The aim of this study was to evaluate two methods that allow for the estimation of the time profile of metabolic cost within the gait cycle within the same dataset. The time profiles of the musculoskeletal and joint-space methods showed weak positive correlations with each other that were mostly not significant, which highlights that both methods provide different time profile estimations. Both estimations of stride average metabolic rate were sufficiently accurate to correlate significantly with changes in indirect calorimetry measurements from walking on different grades, but not from walking with different shoe inclinations. Since it is not possible to validate the time profile estimations against direct measurements of metabolic rate time profiles, these evaluations of stride-average estimations can provide insights into the potential accuracy: If a method could accurately estimate the time profile of metabolic rate, it would also likely be able to estimate changes in stride average metabolic rate. Our results suggest that both methods were accurate enough to estimate large but not subtle changes in metabolic rate, such as changes from shoe inclinations. The correlations of changes in stride average metabolic rate versus indirect calorimetry were slightly higher for the musculoskeletal method than for the joint-space method. Compared to the musculoskeletal method, the joint-space estimation method could be expected to have a weaker correlation to indirect calorimetry because it was developed based on a dataset from walking at different speeds  and not from walking at different grades or with different types of shoes . The changes from the footwear conditions were not always estimated in the correct direction, possibly due to counterintuitive effects on muscle-tendon dynamics, which are not always captured in joint biomechanics. The joint-space method might not be sufficiently accurate for estimating the effects of devices with complex interactions, such as with exoskeletons.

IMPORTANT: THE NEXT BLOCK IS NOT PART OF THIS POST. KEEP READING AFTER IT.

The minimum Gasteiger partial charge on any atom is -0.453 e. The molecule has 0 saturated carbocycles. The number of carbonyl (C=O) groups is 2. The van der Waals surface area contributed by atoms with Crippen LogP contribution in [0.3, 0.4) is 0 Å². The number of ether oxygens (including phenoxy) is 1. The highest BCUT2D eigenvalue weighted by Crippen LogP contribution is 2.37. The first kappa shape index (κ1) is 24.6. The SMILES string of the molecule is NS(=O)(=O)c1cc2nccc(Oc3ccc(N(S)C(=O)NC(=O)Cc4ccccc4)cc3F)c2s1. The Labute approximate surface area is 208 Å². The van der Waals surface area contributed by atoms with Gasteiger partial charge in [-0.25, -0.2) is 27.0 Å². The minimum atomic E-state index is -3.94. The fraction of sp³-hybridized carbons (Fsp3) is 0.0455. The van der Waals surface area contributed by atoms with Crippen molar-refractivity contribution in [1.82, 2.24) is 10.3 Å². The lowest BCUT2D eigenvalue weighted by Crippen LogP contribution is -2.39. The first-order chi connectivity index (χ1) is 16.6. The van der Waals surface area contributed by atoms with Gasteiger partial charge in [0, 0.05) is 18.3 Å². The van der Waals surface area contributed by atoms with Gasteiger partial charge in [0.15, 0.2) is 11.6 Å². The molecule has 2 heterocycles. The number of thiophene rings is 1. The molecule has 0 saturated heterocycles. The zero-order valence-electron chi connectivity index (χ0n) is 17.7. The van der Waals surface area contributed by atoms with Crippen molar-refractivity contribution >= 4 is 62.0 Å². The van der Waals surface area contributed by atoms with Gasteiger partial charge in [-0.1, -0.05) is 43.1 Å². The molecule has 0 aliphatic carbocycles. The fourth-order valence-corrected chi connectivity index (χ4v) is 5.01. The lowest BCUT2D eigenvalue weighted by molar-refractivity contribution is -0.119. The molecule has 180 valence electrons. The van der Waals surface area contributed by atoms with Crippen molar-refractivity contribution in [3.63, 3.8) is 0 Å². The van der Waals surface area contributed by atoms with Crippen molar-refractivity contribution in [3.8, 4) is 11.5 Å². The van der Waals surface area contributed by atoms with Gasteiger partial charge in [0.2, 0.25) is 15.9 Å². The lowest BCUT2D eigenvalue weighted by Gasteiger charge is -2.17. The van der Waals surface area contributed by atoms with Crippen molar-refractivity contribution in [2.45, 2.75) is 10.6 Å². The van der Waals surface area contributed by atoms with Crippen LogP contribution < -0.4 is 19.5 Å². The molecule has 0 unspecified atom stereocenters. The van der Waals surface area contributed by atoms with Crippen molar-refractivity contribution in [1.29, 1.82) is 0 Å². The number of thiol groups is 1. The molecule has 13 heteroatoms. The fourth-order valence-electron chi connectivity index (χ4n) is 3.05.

The first double support phase had the lowest metabolic cost according to both estimation methods (respectively 17 and 10% according to the musculoskeletal and joint-space method), but according to the musculoskeletal method, the single support phase was the phase with the highest metabolic cost (41%) whereas the joint-space method estimated the highest metabolic cost during the second double support phase (49%, Table 3). While there are no direct measurements of the time profile of metabolic rate, our results can be compared to estimates from the literature. Our estimations of the relative cost during the swing phase (~22% according to the musculoskeletal method and 15% according to the joint-space method) are within the range from studies with experimental perturbations (1 to 24% based on added mass experiments ; 17% based on experiments with isolated leg swinging  and 10% based on an experiment with elastic swing leg assistance ). Our musculoskeletal estimation of the total cost of the double support phases is close to the estimation based on added mass and body weight support experiments (37% in our data versus 45% in ). We also compared our data to the results for individual muscles and joints from supplementary datasets from previous musculoskeletal and joint-space estimation studies. We found that the costs of different phases (first and second double support, single support, and swing phases) from our musculoskeletal method were less than 10% of the mean values derived from the normal walking condition data in the study from Jackson et al.,  (Table 3, S1 and S2 Figs). This agreement with the results from Jackson et al.,  makes sense because our study also used an EMG-driven approach. The main differences of our study compared to Jackson et al.,  are that we did not rely on optimization to scale the EMG measurements since we had MVC measurements and that we included a hip extensor muscle. The metabolic rates of the different phases from the joint-space estimations are also within 10% of values derived from data from the Roberts et al.,  study, which used similar methods to the joint-space estimation in our study. One main difference of our analysis compared to their study is that we did not have motion capture data of the joints in the upper body. Therefore, we did not include contributions of the upper body joints to metabolic rate.